Leigh Lykins RN MSN Director Education at Englewood Community Hospital hosts a SNAC sponsored University Day for ECH nurses today. Make your appointment today to further your nursing career www.snac4fl.org.
Dr. Bonnie Hesselberg with Bonnie Zios Fawcett Memorial Hospital. Two successful days at University! #SNAC #FutureofNursing
By: Katherine Bowman, PhD, RN
The Journal of Continuing Education in Nursing
Posted December 10, 2015
Registered nurses with a diploma or an associate’s degree are encouraged to return to school to earn a Bachelor of Science in Nursing degree. Until they return to school, many RNs have little need to regularly write, store, and retrieve work-related papers, but they are expected to complete the majority of assignments using a computer when in the student role. Personal information management (PIM) is a system of organizing and managing electronic information that will reduce computer clutter, while enhancing time use, task management, and productivity… Read Full Healio Article >
Growing demand for bachelor’s degrees comes partly in response to increasingly complex health-care system
By Anna Louie Sussman
Megan Goodman was a dean’s list student at Pennsylvania College of Health Sciences who served on two student nursing boards before she earned her associate degree in nursing in May.
Since then, the 30-year-old Downingtown, Pa., resident still is seeking work after applying for more than three dozen hospital jobs. “Truthfully, an associate’s program is not really going to get you anywhere anymore,” she said.
Hundreds of thousands of Americans flocked to nursing schools over the past decade, drawn by the prospect of a well-paying job with a degree that takes as little as two years. But many have graduated only to find the goal posts have shifted, as hospitals seek nurses with more-advanced degrees, partly in response to an increasingly complex health-care system. Read Full Wall Street Journal Article »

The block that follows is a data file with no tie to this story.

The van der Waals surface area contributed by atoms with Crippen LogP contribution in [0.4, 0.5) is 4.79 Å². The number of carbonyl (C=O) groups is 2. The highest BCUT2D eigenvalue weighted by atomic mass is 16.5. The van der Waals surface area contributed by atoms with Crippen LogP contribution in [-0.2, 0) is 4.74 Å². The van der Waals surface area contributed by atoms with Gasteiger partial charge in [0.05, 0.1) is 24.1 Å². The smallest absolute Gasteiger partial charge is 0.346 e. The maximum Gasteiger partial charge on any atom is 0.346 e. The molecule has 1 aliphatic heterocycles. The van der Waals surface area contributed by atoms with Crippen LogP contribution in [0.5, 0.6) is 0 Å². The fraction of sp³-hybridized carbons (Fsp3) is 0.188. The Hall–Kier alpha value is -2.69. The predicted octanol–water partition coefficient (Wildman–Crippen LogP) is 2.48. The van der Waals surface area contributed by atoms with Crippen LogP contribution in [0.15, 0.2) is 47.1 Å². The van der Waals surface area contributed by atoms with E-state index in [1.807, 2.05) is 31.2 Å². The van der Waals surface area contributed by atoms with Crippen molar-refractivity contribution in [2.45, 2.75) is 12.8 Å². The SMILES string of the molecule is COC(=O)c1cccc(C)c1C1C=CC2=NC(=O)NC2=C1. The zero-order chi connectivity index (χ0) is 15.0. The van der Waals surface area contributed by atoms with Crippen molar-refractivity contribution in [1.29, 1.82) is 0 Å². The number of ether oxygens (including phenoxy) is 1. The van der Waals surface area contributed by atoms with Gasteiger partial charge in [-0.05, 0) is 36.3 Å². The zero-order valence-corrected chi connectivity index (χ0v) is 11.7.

The Nurse Navigator, Dr. Bonnie Hessleberg, mentors Val at another successful University Day at Memorial Hospital. #FutureofNursing #MemorialHospital
Sue Aulabaugh, Dan Friedrich, CEO and Dr. Bonnie Hesselberg at Blake Medical Center’s University Day
Collaborating isn’t just a good idea. It’s necessary because even relatively simple ecosystems cannot be understood from a singular perspective, and although collaboratives are often necessary for breakthrough solutions, the work can be challenging to navigate.For the past year and a half the Suncoast Nursing Action Coalition (SNAC) took the bold step to collaborate and create new solutions to our emerging healthcare needs. SNAC is part of a national campaign with 51 action coalitions. In our region, SNAC’s membership is composed of 20 community members, educators, and health care employers interested in designing pathways for nursing to contribute to the compelling need for change.
The Why and the How: For SNAC, collaboration was seen as essential from the outset because meaningful solutions require combining diverse talents, resources, and knowledge to optimize their capacity for breakthroughs. They had a common why: to lead change in nursing and health care delivery by facilitating the expanding role of nursing in a transforming health care system. However, once assembled, the big question was: how? How would this diverse group work together to create solutions.
Stages: Coalition development has been described as having seven stages: mobilization, establishing structure, building capacity for action, planning for action, implementation, refinement, and institutionalization. Although these stages appear to be sequential, in practice, movement is often circular and iterative through the stages. For example, SNAC developed a structure when it formed, but a year later as it matured its leaders are refining its structure to address its current needs.
Chapters: In addition to understanding a collaborative’s process as a series of stages, I have learned that fresh insights come from viewing a coalition’s evolution through an additional lens. I see it like the chapters … Continue Reading http://impact.blog.thepattersonfoundation.org/collaborative-success-means-viewing-things-new-lens/
ANPF is proud to announce our 2015 funding cycle is now open. We are offering 12 scholarships at $2,500 each for a total of $30,000. Our education funding opportunities are available to all nurse practitioners in the US. All DNP and NP students who have completed one semester of their program are encouraged to apply.
The scholarships are funded (in part) through a donation to American Nurse Practitioner Foundation by Take Care Health Systems, LLC, which is a subsidiary of Walgreen Co. and the management company for Healthcare Clinics at select Walgreens.
The Following Scholarship Awards Are Available:
- 12 scholarships @ $2,500 each.
Scholarship Applicant Requirements:
All requests are due by 5:00pm CST Friday, October 9th, 2015.
All applicants must complete at least one semester of course work.
You will need the following information to apply:
- Letter of Recommendation.
- Official University transcript.
- One page summary: Tell us a little about yourself and your goals upon graduation. Please include information about how funding will be used.
Dr. Hesselberg, your Nurse Education Navigator, at another successful Career Day at Doctors Hospital of Sarasota.